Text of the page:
It’s been almost a week since I reluctantly rode a taxi through Kampala for the last time, toward the airport. And these are my attempts to stay behind in the smallest ways: reliving the smells, the flavors, the memories. Especially reliving the tea.

I’ve traveled many times before, often under the well-meaning premise of helping. To the slums of Mexico and jungles of Peru, to remote villages throughout Malawi, to the junkyard hideaways of the Roma in the heart of the Balkans. But this trip wasn’t about assistance, it was about collaboration. And collaboration is binding: I’m unsure of when and why, but I know it will one day draw me back to the red-earth hillsides, the sun and rain soaked landscape of Kampala.

There is something more vivid about the beadmakers in Acholi Quarters, a confidence and dignity that I didn’t often see in the women I met in Uganda, or even elsewhere in the world. They dress well, and their children are full and happy and in good schools. They laugh with ease and confidently make suggestions, they learn quickly and then become teachers themselves. Yet they are excellent students, they value knowledge and quickly absorb even the smallest drop that a trail of new ideas leaves behind.

In just a few short weeks this team of women has taken in a flood of new ideas: about things like color theory, fabric, ribbon, wire, and recycled plastic. And as much as they work together as a team, each contributes to the group in her own way. Esther is kind and patient, but has a definite competitive streak and walks a little taller when her work is deemed “just perfect.” Agnes and Gladys are among the youngest, but have the sharpest eyes for color and design. Ellen can make better fabric flowers than I can- on her first try. And Nighty consistently stands among the best and fastest learners while simultaneously wrangling a squirming toddler.

The brevity of my trip leaves me feeling as though I’ve rushed in, dumped a tangle of information in a big heap and then fled; but I am confident that the women of Acholi Beads will turn fragments into works of wearable art. When they ship the new designs to America later this spring, you will see just what I mean.

I’m wearing the same strand of paper beads around my neck that I wore in January, but I see them differently now. They are full of faces and names and stories. Though you may not know the details, yours are too.

Movin’ on up

I got some great news when I visited our Ugandan partners this morning.  The co-operative that we helped them found, called NUPECA, just rented their first office space!  They got a two room office on the main road through Acholi Quarters where they’ll be able to handle all of their projects.  And as with most things Ugandan, it’s colorful!

Below, Christine and Otto, two of the co-op’s top leaders, stand by their new office.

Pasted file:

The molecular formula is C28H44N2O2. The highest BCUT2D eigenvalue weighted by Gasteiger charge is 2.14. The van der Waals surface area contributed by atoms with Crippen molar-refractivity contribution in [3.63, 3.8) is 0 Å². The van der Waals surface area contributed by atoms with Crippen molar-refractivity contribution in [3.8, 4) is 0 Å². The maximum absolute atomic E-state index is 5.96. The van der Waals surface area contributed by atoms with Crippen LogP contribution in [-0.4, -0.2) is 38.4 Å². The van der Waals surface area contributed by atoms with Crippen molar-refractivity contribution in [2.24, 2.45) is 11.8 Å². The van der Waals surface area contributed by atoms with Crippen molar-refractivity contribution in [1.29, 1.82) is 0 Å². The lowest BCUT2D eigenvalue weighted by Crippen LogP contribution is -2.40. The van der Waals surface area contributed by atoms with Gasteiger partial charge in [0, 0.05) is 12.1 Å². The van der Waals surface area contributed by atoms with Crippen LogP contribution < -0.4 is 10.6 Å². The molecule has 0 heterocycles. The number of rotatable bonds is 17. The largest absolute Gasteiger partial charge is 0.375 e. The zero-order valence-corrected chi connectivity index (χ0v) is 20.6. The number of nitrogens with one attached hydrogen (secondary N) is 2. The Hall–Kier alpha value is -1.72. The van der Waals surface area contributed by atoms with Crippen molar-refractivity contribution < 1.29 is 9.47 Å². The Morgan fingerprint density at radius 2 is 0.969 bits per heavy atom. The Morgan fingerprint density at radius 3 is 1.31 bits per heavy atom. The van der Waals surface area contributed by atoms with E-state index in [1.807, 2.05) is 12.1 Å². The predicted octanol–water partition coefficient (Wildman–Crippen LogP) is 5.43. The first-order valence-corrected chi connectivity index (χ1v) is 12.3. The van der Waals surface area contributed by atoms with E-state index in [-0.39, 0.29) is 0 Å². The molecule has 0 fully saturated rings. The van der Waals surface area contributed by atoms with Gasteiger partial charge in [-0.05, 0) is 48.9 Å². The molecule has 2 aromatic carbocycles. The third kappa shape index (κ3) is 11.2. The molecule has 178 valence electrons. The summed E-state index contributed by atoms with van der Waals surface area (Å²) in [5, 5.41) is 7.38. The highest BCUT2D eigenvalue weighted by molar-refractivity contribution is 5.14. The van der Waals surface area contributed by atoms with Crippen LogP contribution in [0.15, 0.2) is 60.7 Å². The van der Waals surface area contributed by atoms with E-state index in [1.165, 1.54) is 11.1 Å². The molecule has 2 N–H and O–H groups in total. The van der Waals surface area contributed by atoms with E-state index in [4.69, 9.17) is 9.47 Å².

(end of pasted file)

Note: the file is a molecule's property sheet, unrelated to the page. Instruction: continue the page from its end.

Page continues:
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Color and Light

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On the back of a motorcycle again.  A little one, whining its way through Kampala’s pock-marked streets.  Small raindrops poke the opposite of sparks into my cheeks, my forehead, my closed eyelids.  I am breathing.

A man that I just met is driving, a random stranger warding off the high-60s cold with a coat made for Alaska, who may or may not know where we are going.  But I know.  This is my seventh time to Uganda.  I know where I’m going.

The Cokes this time in Acholi Quarters are room temperature.  On hot days they are cold, sometimes with ice blocking the glass bottleneck.  And on this cold day there are the Ugandan version of donuts, which look like fried dinner rolls and need the Coke to disolve them before swallowing.

There is smiling talk in Acholi, and laughter that I observe and appreciate but cannot share.  And there is planning and checking of progress.  Always checking progress.  Always straining for more progress against the slow ironic calm of poverty.

But we are making it.  We are far, far better than we were a year ago.  So far that the past seems silly, a wonderland for the Alice of our family, with fantastical colors and bad surprises.  And so much joy.

This year is going to be better yet and again.  An exponent of previous years, an extreme makeover of an already beautiful world.  This year the flower will bloom.

I lean and step down hills covered in the kind of mud that God makes when he blows his nose.  Mud that sticks to things it never touches.  My shoes collect the orange mud and keep it.  It weighs them down.  It makes them real.  Everything I own is made real in this way, collecting the warm colors of Ugandan soil and bringing them into the American light.

Ugandan colors.  American light.  This year the flower will bloom.